I can recite the famous equation.

Since I enjoy collecting trivia, I’m fascinated with nuggets of knowledge such as this one.

But I don’t pretend to understand the Theory of Relativity or how to use it.

I’m no Einstein.

John Arendt is the editor of the Summerland Review.

Get local stories you won't find anywhere else right to your inbox.
Sign up here

Just Posted

Flight with COVID
Another Kelowna flight with COVID-19 exposure

Westjet flight on April 5 from Kelowna to Edmonton

Lori Jantz snapped this picture of a fight between a bald eagle and an osprey above Osoyoos Lake on Friday. (Lori Jantz photo)
Battle in the sky erupts above South Okanagan lake

Bald eagle and osprey fight mid-air in Osoyoos

This illustration provided by the Centers for Disease Control and Prevention in January 2020 shows the 2019 Novel Coronavirus.[CDC]
More COVID-19 exposures reported at schools in Kelowna

Interior Health added additional schools and dates to their list of exposures

Royal LePage Arena was an addition to West Kelowna championed by Len Novakowski. (File photo)
West Kelowna community leader Novakowski dies

Former Westside regional district director Len Novakowski dies after lengthy health battle

B.C. Health Minister Adrian Dix and Premier John Horgan describe vaccine rollout at the legislature, March 29, 2021. (B.C. government)
1,262 more COVID-19 infections in B.C. Friday, 9,574 active cases

Province’s mass vaccination reaches one million people

A second case of COVID-19 has been confirmed at Vernon’s BX Elementary School. (Kerry Hutter photo)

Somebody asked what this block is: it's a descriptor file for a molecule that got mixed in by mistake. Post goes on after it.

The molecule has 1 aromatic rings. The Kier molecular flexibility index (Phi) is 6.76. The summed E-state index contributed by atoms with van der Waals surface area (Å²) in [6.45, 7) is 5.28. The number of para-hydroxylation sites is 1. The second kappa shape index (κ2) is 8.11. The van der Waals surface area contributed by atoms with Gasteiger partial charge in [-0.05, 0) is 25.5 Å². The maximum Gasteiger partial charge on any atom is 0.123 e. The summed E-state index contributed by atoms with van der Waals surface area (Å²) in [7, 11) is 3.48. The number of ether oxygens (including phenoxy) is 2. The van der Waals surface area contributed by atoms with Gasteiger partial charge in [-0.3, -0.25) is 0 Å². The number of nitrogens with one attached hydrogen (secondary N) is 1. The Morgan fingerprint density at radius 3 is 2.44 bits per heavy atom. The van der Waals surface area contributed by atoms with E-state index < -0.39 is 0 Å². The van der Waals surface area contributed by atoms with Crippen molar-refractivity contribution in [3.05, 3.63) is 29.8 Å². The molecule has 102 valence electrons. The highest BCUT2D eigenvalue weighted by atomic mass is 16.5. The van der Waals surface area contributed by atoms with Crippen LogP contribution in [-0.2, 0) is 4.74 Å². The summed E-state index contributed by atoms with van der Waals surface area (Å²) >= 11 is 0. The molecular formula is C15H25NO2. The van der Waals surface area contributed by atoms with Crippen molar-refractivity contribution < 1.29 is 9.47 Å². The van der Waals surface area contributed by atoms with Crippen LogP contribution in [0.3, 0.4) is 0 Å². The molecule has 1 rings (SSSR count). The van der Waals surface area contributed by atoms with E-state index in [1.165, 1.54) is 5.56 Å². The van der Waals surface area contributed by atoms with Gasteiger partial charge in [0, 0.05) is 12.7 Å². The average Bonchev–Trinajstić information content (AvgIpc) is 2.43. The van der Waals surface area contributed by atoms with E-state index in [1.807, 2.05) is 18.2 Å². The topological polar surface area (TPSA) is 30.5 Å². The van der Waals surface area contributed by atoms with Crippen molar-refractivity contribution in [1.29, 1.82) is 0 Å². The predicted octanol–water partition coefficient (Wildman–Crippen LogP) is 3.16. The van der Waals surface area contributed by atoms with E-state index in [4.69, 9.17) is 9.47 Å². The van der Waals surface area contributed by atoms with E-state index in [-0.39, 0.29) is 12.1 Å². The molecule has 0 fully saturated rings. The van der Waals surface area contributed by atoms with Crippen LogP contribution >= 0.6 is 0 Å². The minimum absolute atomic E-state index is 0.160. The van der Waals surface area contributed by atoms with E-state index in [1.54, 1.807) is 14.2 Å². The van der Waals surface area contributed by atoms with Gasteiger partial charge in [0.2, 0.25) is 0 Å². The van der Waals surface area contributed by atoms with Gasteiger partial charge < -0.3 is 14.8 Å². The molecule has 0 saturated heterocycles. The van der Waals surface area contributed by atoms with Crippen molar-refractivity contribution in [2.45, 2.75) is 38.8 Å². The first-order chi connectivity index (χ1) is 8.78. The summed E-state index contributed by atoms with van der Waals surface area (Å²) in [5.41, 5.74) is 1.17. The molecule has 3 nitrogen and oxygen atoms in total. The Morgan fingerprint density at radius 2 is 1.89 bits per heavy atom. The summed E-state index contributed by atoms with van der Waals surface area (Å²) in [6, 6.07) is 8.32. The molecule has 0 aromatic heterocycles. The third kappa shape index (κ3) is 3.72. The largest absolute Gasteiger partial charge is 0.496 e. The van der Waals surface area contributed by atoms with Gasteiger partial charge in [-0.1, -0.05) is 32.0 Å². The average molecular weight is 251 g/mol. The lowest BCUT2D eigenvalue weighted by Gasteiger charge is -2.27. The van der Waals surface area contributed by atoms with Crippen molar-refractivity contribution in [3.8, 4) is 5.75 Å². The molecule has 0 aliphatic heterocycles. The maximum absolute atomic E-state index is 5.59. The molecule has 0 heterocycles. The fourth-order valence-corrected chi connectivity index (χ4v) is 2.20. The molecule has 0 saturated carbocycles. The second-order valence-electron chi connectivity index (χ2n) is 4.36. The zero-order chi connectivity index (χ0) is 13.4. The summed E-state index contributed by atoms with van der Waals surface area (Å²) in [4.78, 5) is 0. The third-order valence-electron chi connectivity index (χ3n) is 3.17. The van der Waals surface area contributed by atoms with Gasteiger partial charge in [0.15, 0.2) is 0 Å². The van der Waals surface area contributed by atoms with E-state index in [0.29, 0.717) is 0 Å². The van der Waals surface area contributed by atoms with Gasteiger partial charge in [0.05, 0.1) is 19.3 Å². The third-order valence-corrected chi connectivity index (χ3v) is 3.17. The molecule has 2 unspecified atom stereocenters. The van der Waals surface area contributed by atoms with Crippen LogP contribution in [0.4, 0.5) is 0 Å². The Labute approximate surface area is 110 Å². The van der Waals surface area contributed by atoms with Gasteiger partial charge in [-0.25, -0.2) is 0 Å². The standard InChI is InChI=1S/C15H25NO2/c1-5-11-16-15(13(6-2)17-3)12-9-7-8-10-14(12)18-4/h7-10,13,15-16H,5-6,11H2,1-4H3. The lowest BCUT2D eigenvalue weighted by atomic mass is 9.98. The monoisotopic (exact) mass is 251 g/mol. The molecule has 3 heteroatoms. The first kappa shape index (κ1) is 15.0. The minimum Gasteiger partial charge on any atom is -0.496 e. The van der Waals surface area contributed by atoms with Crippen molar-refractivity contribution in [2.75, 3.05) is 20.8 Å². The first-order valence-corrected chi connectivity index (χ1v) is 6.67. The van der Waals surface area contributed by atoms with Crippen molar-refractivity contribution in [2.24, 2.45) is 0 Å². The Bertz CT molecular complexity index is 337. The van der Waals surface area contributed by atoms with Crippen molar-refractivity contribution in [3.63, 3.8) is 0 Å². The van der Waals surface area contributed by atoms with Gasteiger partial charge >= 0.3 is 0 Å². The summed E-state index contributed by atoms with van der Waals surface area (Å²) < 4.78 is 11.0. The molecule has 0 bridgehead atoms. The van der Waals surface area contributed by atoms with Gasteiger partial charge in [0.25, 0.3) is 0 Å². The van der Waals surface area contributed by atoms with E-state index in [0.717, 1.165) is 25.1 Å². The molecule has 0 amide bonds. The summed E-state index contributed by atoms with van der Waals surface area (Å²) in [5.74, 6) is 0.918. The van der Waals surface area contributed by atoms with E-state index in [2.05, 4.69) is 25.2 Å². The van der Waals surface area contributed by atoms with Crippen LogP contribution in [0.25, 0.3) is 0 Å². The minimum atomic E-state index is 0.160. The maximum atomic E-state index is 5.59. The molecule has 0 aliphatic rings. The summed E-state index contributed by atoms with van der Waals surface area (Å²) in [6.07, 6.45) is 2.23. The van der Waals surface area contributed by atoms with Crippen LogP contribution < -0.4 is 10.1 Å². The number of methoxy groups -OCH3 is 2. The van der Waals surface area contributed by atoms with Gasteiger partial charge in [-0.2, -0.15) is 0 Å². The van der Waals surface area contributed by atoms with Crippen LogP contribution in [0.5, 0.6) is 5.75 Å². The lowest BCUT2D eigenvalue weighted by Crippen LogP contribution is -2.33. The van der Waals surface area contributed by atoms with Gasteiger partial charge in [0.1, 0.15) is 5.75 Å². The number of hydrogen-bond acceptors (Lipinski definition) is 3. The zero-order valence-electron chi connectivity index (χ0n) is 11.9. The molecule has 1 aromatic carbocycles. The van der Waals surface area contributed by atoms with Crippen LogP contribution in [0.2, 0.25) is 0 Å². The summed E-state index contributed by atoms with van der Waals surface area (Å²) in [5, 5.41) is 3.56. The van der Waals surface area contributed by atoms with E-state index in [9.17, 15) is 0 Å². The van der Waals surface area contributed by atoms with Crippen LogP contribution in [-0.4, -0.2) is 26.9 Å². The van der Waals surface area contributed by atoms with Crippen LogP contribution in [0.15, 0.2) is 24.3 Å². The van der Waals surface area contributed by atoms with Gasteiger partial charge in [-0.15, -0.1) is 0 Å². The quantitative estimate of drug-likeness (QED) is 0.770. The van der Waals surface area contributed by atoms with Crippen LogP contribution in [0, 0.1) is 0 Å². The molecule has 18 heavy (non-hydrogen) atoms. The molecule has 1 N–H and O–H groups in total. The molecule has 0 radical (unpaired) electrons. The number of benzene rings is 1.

Second COVID case confirmed at Okanagan elementary school

Exposure at Vernon’s BX Elementary happened April 6 and 7

People walk past the Olympic rings in Whistler, B.C., Friday, May 15, 2020. Whistler which is a travel destination for tourists around the world is seeing the effects of travel bans due to COVID-19. THE CANADIAN PRESS/Jonathan Hayward
Adults living, working in Whistler, B.C., eligible for COVID-19 vaccine on Monday

The move comes as the province deals with a rush of COVID-19 and variant cases in the community

RCMP crest. (Black Press Media files)
UPDATE: RCMP investigating after child, 6, dies at motel in Duncan, B.C.

The BC Coroners Service is conducting its own investigation into the circumstances around the child’s death

Highway 97 being converted to four lanes in April 1990. This photo taken in Lake Country. (Greater Vernon Museum and Archives Photo #14025)
HISTORY: How the old Highway 97 in Lake Country got new name

Pelmewash Parkway recognizes the First Nations history in Lake Country

Cannabis bought in British Columbia (Ashley Wadhwani/Black Press Media)
Is it time to start thinking about greener ways to package cannabis?

Packaging suppliers are still figuring eco-friendly and affordable packaging options that fit the mandates of Cannabis Regulations

RCMP display some of the fish seized from three suspects who pleaded guilty to violating the Fisheries Act in 2019, in this undated handout photo. THE CANADIAN PRESS/HO - RCMP
3 banned from fishing, holding licences after overfishing violations near Vancouver Island

Mounties seized the group’s 30-foot fishing vessel and all equipment on board at the time

Most Read